Pittsburgh Steelers quarterback Ben Roethlisberger missed part of the 2012 NFL regular season with injuries to his ribs and shoulder. This offseason, Big Ben is taking no chances with his long-term health and ability to stay on the field for a full 16-game season.
UPDATE: Friday, July 26, at 5:30 p.m. ET by Ian Hanford
Pittsburgh Post-Gazette reporter Ed Bouchette reports the latest on Roethlisberger:
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UPDATE: Thursday, July 25, at 12:58 p.m. ET by Ian Hanford
NFL.com's Marc Sessler reports the latest on Roethlisberger:
Roethlisberger underwent an arthroscopic procedure to clean up meniscus damage on June 5, maintaining all along that he'll be ready for the start of Steelers training camp later this month.
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On Wednesday, Roethlisberger underwent minor surgery to have some discomfort in his right knee taken care of, a move that is not expected to keep him off his feet when training camp begins later this summer.
The Steelers' official Twitter account had the post:
According to NFL.com's Albert Breer, the Steelers hope to have Roethlisberger ready for camp:
Earlier today, Ben had minor surgery on his right knee that was the result of slight discomfort this offseason. We advised him to get the surgery done to ensure he will be completely healthy for the start of training camp. This surgery will have no long-term effects on his health.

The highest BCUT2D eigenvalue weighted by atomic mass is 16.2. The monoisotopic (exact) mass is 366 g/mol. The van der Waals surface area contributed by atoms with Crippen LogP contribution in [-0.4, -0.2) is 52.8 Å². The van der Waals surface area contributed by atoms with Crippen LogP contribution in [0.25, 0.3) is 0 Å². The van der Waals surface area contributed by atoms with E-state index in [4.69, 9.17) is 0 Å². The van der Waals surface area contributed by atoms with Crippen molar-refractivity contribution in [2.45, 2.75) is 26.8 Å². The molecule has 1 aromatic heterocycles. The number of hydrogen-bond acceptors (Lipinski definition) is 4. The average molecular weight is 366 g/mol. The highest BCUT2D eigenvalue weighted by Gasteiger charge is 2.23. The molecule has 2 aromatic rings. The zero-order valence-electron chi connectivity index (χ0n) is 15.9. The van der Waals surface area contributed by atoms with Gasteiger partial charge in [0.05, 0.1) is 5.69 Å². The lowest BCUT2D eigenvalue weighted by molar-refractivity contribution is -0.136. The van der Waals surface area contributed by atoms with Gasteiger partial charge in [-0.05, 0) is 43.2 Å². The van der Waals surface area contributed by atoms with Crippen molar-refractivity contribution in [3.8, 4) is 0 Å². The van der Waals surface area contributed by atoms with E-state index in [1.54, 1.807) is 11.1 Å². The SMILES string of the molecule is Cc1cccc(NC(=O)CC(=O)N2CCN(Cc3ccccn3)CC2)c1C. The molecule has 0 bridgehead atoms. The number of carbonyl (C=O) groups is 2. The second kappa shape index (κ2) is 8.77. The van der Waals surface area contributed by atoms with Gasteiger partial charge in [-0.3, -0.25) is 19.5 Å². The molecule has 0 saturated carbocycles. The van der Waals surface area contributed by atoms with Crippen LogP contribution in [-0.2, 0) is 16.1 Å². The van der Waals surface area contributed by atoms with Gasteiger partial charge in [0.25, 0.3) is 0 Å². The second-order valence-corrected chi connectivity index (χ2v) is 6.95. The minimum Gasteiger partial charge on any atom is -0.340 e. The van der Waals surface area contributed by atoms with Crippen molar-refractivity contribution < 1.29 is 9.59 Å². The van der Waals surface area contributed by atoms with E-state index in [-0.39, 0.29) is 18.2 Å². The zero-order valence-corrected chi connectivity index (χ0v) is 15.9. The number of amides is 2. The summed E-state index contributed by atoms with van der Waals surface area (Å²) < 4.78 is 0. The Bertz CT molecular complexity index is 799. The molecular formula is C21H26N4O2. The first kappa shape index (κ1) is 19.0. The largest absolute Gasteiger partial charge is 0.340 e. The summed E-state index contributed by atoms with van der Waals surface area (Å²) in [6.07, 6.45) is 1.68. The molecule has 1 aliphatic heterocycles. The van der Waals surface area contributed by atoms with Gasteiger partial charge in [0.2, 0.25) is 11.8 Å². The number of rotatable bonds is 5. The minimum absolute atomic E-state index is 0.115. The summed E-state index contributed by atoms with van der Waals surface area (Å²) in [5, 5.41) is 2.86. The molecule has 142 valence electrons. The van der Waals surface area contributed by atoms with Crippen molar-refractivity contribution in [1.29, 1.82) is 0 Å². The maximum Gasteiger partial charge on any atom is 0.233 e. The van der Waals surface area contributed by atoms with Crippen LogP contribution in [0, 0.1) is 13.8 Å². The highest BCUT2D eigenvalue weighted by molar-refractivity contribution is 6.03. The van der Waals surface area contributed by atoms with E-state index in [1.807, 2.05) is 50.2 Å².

Roethlisberger, now 31, has played all of his nine professional seasons with the Steelers after being drafted by the team with the 11th pick of the 2004 NFL draft.
He's put up remarkable numbers: 29,844 yards passing, 191 passing touchdowns, an 87-39 career record, two Pro Bowls and two Super Bowl victories. During his time in Pittsburgh, the franchise has missed the playoffs only three times.
One such time was last season, when the Steelers started rough and ended up losing Big Ben to injuries. Roethlisberger missed three games and Pittsburgh couldn't make up enough ground to catch AFC North playoff representatives Cincinnati and Baltimore.
With Todd Haley now in town to run Pittsburgh's offense, the focus for the Steelers will be to find a way to be more productive on that side of the ball. Aditi Kinkhabwala of NFL.com reported in late May that Roethlisberger spoke highly of the new changes to the offensive attack, largely because he is involved more in the decision-making.
Although the right knee surgery is considered to be minor by many within the organization, nothing is ever minor when players head to the operating table. Hopefully, for Steelers fans, a quick and speedy recovery is in order for their franchise QB, as the team looks to get back to the postseason in 2013.
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